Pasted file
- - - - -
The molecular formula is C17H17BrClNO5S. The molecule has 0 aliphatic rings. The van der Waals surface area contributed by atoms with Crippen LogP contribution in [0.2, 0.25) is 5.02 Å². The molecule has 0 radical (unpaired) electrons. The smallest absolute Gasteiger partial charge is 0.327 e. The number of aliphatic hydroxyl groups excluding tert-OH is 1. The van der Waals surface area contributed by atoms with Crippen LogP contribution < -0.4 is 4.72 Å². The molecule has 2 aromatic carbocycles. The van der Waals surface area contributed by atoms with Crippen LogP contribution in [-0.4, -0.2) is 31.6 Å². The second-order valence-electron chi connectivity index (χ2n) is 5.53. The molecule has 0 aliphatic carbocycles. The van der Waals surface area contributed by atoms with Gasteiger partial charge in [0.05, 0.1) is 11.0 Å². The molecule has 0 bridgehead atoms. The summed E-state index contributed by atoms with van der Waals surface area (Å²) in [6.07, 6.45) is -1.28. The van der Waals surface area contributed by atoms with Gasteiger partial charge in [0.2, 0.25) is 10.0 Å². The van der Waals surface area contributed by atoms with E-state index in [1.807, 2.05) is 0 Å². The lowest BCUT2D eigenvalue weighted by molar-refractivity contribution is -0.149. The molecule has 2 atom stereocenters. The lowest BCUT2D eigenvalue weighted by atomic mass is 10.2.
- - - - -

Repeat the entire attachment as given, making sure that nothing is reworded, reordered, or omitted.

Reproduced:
The molecular formula is C17H17BrClNO5S. The molecule has 0 aliphatic rings. The van der Waals surface area contributed by atoms with Crippen LogP contribution in [0.2, 0.25) is 5.02 Å². The molecule has 0 radical (unpaired) electrons. The smallest absolute Gasteiger partial charge is 0.327 e. The number of aliphatic hydroxyl groups excluding tert-OH is 1. The van der Waals surface area contributed by atoms with Crippen LogP contribution < -0.4 is 4.72 Å². The molecule has 2 aromatic carbocycles. The van der Waals surface area contributed by atoms with Crippen LogP contribution in [-0.4, -0.2) is 31.6 Å². The second-order valence-electron chi connectivity index (χ2n) is 5.53. The molecule has 0 aliphatic carbocycles. The van der Waals surface area contributed by atoms with Gasteiger partial charge in [0.05, 0.1) is 11.0 Å². The molecule has 0 bridgehead atoms. The summed E-state index contributed by atoms with van der Waals surface area (Å²) in [6.07, 6.45) is -1.28. The van der Waals surface area contributed by atoms with Gasteiger partial charge in [0.2, 0.25) is 10.0 Å². The van der Waals surface area contributed by atoms with E-state index in [1.807, 2.05) is 0 Å². The lowest BCUT2D eigenvalue weighted by molar-refractivity contribution is -0.149. The molecule has 2 atom stereocenters. The lowest BCUT2D eigenvalue weighted by atomic mass is 10.2.